The Somalia government has made valuable steps though not enough to bring down the dragon of malnutrition in Somalia. Nutrition agenda has been substantively scaled-up as a national agenda with clear monitoring framework. A whole chapter is now dedicated to nutrition under the previous and current NDP. Overtime, success including establishment of a vibrant Nutrition Parliamentary Sub-Committee, establishment of high-level nutrition coordination mechanisms at national and sub-national levels among others has yielded commendable results including development of a comprehensive costed Somalia Multisectoral Nutrition Strategy (also known as Common Results Framework -CRF) to harmonize diverse nutrition actor efforts. There has been increased representation of Somalia in regional and international summits including 2021 Food Systems Summit, forums and learning events including recently concluded Nutrition for Growth Summit in which the country made bold commitments towards national nutrition targets.

Overtime, the Federal Government of Somalia has remained committed to provide transformative leadership in nutrition. Recent success of increasing domestic government budget for nutrition to about 3% and subsequent commitments in the 2021 Nutrition4Growth submit to raise the target to 5% is a sure commitment of our resolve in winning this battle. Through the Nutrition for Growth process, the government has also committed to reduce prevalence of stunting from 14 to 19% and wasting from 14 to 9% by 2025 which are commendable strides.

While the country has continued to cooperate with both regional and international actors including SUN Global, partners, private sector and CSOs in driving locally-adapted nutrition agenda as part of the global network, these renewed efforts require our joint efforts in planning, execution, periodic review and feeding of learnings into our priority interventions.

Why is this event important?

The truth is, in this country, due to impact of covid-19 pandemic, drought and other persistent disasters, malnutrition is hitting what we can qualify as “Crisis Levels” and we cannot afford to keep quite or remain silent doing nothing or just doing something! In addition to changing dynamics catalyzed by Covid-19 pandemic and its unprecedented impact on health and nutrition sector, this calls for all of us to find innovative, adaptive and proven interventions to address the associated risks of malnutrition rather than adopt the traditional “a fit-it-all size” approach.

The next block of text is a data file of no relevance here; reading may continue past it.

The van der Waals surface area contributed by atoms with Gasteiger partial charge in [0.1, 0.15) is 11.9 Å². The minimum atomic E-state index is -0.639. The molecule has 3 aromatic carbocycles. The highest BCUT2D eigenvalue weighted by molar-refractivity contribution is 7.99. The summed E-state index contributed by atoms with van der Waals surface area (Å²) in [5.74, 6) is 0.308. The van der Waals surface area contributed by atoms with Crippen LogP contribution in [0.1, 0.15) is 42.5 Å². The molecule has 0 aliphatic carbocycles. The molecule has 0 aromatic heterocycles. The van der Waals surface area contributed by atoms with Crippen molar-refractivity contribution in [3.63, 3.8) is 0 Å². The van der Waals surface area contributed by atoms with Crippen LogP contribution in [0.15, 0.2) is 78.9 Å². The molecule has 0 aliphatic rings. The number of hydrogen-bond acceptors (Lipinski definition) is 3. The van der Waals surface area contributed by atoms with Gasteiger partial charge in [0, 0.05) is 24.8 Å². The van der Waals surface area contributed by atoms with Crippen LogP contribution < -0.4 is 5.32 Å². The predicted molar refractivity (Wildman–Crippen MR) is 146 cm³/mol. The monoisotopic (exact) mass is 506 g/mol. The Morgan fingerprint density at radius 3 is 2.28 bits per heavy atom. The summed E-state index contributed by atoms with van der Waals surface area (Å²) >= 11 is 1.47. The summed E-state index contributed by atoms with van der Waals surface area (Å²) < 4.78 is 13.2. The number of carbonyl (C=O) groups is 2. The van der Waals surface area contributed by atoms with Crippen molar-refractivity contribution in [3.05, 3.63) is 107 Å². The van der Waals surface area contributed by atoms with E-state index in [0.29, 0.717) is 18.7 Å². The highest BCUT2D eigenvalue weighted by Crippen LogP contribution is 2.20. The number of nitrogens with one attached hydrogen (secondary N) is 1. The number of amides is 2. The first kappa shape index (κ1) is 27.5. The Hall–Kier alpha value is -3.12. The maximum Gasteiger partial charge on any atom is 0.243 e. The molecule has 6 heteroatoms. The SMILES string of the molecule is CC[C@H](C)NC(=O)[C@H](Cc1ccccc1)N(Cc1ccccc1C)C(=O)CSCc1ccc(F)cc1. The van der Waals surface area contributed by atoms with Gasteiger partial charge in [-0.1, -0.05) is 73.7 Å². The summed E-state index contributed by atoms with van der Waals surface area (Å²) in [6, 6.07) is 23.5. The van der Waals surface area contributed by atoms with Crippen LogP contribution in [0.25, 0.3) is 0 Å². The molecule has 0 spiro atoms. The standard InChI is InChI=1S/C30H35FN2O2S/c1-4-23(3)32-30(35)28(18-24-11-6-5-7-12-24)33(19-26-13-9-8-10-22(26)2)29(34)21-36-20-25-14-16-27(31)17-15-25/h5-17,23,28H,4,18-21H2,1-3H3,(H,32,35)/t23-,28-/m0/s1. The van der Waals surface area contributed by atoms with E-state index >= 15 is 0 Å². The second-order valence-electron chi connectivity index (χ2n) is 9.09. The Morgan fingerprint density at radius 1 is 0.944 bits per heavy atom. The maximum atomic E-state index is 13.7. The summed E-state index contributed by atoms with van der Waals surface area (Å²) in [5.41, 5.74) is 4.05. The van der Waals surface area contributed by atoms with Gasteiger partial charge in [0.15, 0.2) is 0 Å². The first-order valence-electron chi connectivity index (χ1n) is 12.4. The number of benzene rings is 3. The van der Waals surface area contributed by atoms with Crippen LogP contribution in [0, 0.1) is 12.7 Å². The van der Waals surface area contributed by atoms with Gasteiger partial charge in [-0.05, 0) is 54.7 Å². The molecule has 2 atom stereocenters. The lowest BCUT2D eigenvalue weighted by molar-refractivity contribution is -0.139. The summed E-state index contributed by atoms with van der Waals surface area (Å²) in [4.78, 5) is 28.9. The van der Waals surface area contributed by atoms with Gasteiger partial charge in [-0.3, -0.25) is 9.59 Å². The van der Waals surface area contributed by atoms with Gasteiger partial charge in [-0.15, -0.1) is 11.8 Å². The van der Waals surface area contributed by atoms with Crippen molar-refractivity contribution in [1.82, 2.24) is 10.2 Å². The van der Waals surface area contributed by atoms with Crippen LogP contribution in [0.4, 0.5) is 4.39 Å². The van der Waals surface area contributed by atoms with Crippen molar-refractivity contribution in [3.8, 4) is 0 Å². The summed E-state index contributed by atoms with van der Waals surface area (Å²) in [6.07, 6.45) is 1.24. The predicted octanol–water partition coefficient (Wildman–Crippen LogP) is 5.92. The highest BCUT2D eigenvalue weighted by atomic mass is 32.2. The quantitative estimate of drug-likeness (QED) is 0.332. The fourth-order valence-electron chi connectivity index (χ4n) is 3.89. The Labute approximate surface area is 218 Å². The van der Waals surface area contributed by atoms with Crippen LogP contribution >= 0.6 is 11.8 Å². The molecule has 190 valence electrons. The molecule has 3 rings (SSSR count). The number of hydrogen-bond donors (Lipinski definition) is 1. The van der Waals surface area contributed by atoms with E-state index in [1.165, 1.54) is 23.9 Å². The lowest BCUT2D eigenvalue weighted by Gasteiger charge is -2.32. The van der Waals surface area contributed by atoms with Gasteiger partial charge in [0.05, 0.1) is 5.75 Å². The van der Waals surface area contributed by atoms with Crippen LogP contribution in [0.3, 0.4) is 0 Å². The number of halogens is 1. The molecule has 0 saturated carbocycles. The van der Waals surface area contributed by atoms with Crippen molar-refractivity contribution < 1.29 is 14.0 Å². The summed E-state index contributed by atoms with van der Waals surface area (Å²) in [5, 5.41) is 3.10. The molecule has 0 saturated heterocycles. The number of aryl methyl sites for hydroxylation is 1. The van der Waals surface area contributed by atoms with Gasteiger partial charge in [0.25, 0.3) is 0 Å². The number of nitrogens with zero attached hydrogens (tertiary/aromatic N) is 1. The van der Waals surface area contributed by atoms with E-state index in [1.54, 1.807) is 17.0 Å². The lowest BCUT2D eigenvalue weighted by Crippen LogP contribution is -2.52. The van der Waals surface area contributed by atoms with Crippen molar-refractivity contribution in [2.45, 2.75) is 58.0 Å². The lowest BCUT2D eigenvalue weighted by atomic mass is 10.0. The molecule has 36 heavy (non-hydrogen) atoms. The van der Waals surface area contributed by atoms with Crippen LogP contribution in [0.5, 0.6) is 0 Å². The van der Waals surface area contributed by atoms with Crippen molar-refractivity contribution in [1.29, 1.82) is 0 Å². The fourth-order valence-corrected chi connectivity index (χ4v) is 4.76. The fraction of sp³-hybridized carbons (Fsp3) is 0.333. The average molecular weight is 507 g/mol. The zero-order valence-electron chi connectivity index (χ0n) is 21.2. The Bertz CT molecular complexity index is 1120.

Somalia advocates for country-grown, country-led, locally-led and locally-owned solutions as part of its journey to self-reliance which suit the unique but complex health and nutrition programming context where majority are poor and vulnerable. These risks include but not limited to conflict, poverty and livelihood deprivation and lack of basic life-saving interventions. Deputy Minister, FMoH, His Excellency, Dr. Ahmed Maalim and the National SUN Focal Person, Dr. Farah Mohamed gracing the learning event, this is only possible though use of well-thought and crafted national learning events and forums which maims to bring multi-dimensional lessons, experiences and proven practices to the table. This learning event has the potential to be an historical event in re-writing the journey to eradicating malnutrition in Somalia.

It is a long-overdue initiative for multisectoral actors and partners to jointly show-case what works best in these changing and dynamic yet challenging contexts for others to learn and adapt in line with our National Nutrition Agenda.

Therefore, I laud this event for its uniqueness in providing much needed opportunity for sharing synthesized achievements, challenges and country-specific solutions across resilience lenses of adaptation, innovation, capacity building and financing. Am certain that the evidence will illuminate the spots which require our joint support in accelerating efforts and success in scaling-up nutrition agenda for the country. In addition, I recommend our collective reflection to consider sustainable, adaptive transformative solutions that address short-term to long-term priorities even as consider short-term needs which remains a gap in development nexus.

With this insight, am confident of our ability to jointly put our resources and efforts together to learn, innovate, adapt and transform our institutions and organizations to help the Somali citizens lead a healthy, productive lives.


Thank you.